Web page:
With Downton Abbey arriving in theaters for its very first cinematic outing this year, fans old and new might find themselves wanting to revisit the series that spawned the movie. The show, which premiered in 2010, ran for six seasons in the U.K. and the States, earning a dedicated audience in the process. It is currently available to stream, but unfortunately Downton Abbey is not on Netflix. It's on Amazon Prime.
All six season are available to watch for free for Prime members, so if you already have an account, then you're good to go. You can revisit every classic moment, from that time Lady Mary (Michelle Dockery) covered up someone's death to the day she lopped off her hair in a charming bob. If you don't have access to Prime, a free trial is always a possibility; failing that, episodes of the show can be purchased on YouTube, iTunes, Vudu, and Google Play. Neither Netflix nor Hulu have any of the episodes.
There is one more option. Fans can watch the entire series on the PBS website with PBS Passport. To become a member, one must sign up on Thirteen's website and make a monthly donation of your choosing; you could donate $5 or $50, depending on what you're able to give. You can also donate once and have access for a month if a continuous option doesn't suit your needs.
With years and years of history leading up to the new Downton Abbey movie, becoming familiar with the characters and their stories on the show might be a necessity for new viewers. While you probably don't have to know every facet of the series before heading to theaters, it could help to enrich the experience and fill in the blanks. Quite a lot changed on Downton over the years as the characters dealt with loss and struggled to understand their place in the world. The show was a soap opera at its heart, which means it managed to fit an impressive amount of drama into its six seasons.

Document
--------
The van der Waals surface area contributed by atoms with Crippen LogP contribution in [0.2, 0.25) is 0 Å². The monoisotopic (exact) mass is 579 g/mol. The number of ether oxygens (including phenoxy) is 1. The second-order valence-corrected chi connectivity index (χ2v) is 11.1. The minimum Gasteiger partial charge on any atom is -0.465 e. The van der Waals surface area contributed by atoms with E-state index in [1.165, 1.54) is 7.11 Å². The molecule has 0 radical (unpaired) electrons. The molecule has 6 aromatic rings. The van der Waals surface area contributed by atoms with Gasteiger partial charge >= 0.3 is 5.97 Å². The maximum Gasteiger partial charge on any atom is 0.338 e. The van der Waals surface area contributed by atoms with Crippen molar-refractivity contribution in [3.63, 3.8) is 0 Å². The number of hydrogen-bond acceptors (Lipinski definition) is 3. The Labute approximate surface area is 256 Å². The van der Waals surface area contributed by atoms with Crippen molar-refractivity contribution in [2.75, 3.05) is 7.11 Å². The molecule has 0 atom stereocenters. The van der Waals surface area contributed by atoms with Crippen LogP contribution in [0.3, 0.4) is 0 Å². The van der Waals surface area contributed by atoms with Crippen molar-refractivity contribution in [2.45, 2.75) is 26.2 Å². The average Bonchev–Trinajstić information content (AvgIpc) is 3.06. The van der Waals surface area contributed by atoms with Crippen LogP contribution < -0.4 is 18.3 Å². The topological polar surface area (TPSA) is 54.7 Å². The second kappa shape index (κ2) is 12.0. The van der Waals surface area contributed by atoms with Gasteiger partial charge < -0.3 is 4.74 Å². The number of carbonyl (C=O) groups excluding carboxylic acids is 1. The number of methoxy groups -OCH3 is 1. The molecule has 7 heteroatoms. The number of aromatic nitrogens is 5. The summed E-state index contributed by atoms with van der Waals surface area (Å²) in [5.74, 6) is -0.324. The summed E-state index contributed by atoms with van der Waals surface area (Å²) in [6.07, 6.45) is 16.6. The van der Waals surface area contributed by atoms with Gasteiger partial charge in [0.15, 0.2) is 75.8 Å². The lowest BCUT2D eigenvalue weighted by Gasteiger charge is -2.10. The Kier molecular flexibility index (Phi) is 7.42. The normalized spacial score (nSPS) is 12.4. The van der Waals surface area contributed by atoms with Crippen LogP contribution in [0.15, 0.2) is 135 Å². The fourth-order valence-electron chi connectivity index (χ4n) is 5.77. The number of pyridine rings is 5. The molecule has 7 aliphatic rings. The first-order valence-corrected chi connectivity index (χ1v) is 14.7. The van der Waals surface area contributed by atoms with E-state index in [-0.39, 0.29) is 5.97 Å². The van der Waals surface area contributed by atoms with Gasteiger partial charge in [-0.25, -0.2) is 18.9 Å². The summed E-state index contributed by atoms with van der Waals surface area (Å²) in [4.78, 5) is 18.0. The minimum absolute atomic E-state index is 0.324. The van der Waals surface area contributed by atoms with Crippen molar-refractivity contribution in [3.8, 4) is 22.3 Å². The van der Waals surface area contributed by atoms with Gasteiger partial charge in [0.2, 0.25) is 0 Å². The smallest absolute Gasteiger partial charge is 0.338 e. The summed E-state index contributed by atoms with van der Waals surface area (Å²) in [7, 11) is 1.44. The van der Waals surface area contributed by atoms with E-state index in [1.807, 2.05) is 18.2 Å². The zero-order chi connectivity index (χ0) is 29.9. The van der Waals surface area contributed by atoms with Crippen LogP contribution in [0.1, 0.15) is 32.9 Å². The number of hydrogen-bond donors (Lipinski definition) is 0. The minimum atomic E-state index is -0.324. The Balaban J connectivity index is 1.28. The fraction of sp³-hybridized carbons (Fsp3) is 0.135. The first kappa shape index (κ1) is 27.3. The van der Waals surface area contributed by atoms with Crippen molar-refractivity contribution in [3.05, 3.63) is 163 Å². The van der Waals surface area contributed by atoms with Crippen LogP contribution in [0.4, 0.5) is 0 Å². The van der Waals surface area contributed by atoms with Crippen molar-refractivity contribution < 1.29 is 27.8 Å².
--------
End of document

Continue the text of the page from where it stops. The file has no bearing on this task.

But loss was a recurring theme on the show. Its very first episode began with the sinking of the Titanic and the death of a Crawley cousin whom Lady Mary was expected to marry. Since the manor could only pass to a male heir, Mary had to find someone else to wed right quick — and ended up falling for her distant cousin Matthew Crawley (Dan Stevens). After, of course, they had numerous fights, he went off to war, he found a new fiancée, and said fiancée died of the Spanish flu. Then in Season 3, Matthew himself met his demise in an accident, right after the birth of his and Mary's son.
And that's only a tenth of what's happened on the show. There were several more major characters deaths, on top of health scares and wartime PTSD, as well as more typical soapy storylines like bad marriages, broken engagements, and illegitimate children. Not all of that will play into the Downton Abbey movie (it couldn't possibly all fit) but it's the foundation upon which the story was built. Luckily, streaming Downton Abbey shouldn't be too difficult at all.